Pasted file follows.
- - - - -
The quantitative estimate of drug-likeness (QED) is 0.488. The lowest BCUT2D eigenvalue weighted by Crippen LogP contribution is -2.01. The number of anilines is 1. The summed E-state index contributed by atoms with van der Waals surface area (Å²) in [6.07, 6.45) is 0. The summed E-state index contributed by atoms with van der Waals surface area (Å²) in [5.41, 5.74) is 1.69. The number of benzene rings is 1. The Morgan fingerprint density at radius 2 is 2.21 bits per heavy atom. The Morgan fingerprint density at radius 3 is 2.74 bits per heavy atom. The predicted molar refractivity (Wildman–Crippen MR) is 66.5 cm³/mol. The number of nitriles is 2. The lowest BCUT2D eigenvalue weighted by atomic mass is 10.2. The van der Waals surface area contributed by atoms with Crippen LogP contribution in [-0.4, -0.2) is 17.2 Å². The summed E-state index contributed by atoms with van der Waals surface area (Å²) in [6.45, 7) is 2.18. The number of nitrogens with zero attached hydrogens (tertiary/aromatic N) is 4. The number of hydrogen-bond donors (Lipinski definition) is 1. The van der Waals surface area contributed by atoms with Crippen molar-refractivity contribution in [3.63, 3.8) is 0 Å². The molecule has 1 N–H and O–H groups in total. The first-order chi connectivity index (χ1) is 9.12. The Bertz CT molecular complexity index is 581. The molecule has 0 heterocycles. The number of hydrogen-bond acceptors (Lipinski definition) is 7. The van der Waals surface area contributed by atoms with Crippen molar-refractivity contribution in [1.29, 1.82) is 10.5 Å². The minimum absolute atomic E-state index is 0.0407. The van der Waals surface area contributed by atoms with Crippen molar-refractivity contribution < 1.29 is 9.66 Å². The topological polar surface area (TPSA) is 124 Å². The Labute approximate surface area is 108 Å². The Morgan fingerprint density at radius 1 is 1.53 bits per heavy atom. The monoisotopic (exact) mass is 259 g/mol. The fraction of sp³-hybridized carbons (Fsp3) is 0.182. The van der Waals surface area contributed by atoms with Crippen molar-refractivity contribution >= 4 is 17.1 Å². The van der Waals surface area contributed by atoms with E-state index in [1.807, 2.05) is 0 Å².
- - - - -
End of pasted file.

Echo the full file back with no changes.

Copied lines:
The quantitative estimate of drug-likeness (QED) is 0.488. The lowest BCUT2D eigenvalue weighted by Crippen LogP contribution is -2.01. The number of anilines is 1. The summed E-state index contributed by atoms with van der Waals surface area (Å²) in [6.07, 6.45) is 0. The summed E-state index contributed by atoms with van der Waals surface area (Å²) in [5.41, 5.74) is 1.69. The number of benzene rings is 1. The Morgan fingerprint density at radius 2 is 2.21 bits per heavy atom. The Morgan fingerprint density at radius 3 is 2.74 bits per heavy atom. The predicted molar refractivity (Wildman–Crippen MR) is 66.5 cm³/mol. The number of nitriles is 2. The lowest BCUT2D eigenvalue weighted by atomic mass is 10.2. The van der Waals surface area contributed by atoms with Crippen LogP contribution in [-0.4, -0.2) is 17.2 Å². The summed E-state index contributed by atoms with van der Waals surface area (Å²) in [6.45, 7) is 2.18. The number of nitrogens with zero attached hydrogens (tertiary/aromatic N) is 4. The number of hydrogen-bond donors (Lipinski definition) is 1. The van der Waals surface area contributed by atoms with Crippen molar-refractivity contribution in [3.63, 3.8) is 0 Å². The molecule has 1 N–H and O–H groups in total. The first-order chi connectivity index (χ1) is 9.12. The Bertz CT molecular complexity index is 581. The molecule has 0 heterocycles. The number of hydrogen-bond acceptors (Lipinski definition) is 7. The van der Waals surface area contributed by atoms with Crippen molar-refractivity contribution in [1.29, 1.82) is 10.5 Å². The minimum absolute atomic E-state index is 0.0407. The van der Waals surface area contributed by atoms with Crippen molar-refractivity contribution < 1.29 is 9.66 Å². The topological polar surface area (TPSA) is 124 Å². The Labute approximate surface area is 108 Å². The Morgan fingerprint density at radius 1 is 1.53 bits per heavy atom. The monoisotopic (exact) mass is 259 g/mol. The fraction of sp³-hybridized carbons (Fsp3) is 0.182. The van der Waals surface area contributed by atoms with Crippen molar-refractivity contribution >= 4 is 17.1 Å². The van der Waals surface area contributed by atoms with E-state index in [1.807, 2.05) is 0 Å².